Panda is artificially inseminated at Edinburgh Zoo
The giant Panda Tian Tian has been artificially inseminated by staff at Edinburgh Zoo.
The process was carried out on Sunday after attempts to bring her together with male partner, Yang Guang, failed.
The Royal Zoological Society of Scotland said her hormone levels began falling before natural mating occurred.
Sperm from only Yang Guang was used. Last year Tian Tian was inseminated three times using samples from Yang Guang and another panda Bao Bao.
Bao Bao's sperm was frozen before he died in Berlin Zoo in 2012, aged 34.
Iain Valentine, Director of Giant Pandas for the Royal Zoological Society of Scotland (RZSS) said: "Although it often varies from year to year and from panda to panda, this spring Tian Tian came into oestrus 13 days after the crucial hormone crossover, whilst last year she took us to day 14.
"From the start, when the pandas started to show breeding behaviour early this spring, both were showing very positive signs.
"We were hopeful natural mating would occur this year, but in the end Tian Tian's hormones started to fall quickly which meant her breeding window could be much shorter.
"The artificial insemination procedure was undertaken by reproduction specialists Professor Dr Thomas Hildebrandt, Dr Frank Göritz and Dr Robert Hermes, from the Leibniz Institute for Zoo and Wildlife Research (IZW) in Berlin, along with RZSS's veterinary and panda teams. Samples were used from Yang Guang only.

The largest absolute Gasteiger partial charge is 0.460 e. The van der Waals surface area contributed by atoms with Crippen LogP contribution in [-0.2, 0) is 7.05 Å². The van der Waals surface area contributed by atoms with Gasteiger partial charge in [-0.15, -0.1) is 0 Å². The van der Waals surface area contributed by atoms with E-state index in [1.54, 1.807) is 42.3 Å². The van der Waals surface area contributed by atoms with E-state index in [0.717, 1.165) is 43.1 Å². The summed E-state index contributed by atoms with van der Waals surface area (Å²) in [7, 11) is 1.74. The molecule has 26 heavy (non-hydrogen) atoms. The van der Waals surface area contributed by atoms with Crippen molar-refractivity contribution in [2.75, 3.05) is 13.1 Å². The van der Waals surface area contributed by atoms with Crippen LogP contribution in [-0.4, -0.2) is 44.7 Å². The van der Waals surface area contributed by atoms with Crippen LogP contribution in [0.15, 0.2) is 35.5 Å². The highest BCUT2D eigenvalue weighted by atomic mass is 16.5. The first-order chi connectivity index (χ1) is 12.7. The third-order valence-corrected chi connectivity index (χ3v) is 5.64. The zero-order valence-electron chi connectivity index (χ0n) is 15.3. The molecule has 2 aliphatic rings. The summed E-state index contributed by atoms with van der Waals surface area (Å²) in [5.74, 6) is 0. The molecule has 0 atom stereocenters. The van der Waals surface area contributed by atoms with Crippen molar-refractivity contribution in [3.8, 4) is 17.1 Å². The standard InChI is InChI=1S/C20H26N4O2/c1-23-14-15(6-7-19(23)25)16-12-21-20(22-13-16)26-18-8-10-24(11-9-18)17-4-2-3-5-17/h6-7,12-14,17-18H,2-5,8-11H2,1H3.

"Both pandas recovered well from the procedure and were up and about shortly after. In fact Yang Guang was enjoying honey and bamboo some 15 minutes later."
The panda enclosure will remain closed to the public until Wednesday.
As giant pandas experience pseudo pregnancies and delayed implantation, it is "very likely" it will not be known if Tian Tian is pregnant until she gives birth. This can happen in August to September but can continue much later, as we saw last year."
John Robins, of Animal Concern, said: "Any sheep farmer would have told the zoo not to breed from poor breeding stock.
"If the idea is to return giant pandas to the wild is the zoo going to create a new breed line of pandas which need to be followed around in the Chinese forests by a team of international scientists armed with anaesthetic darts and buckets of frozen sperm?
"Instead of subjecting Tian Tian and Yang Guang to these invasive procedures every year Edinburgh Zoo should stop the breeding programme and use the pandas to educate visitors to the reality of extinction.
"It is too late for the giant panda but other animals can be saved if we act now to save their wild habitat."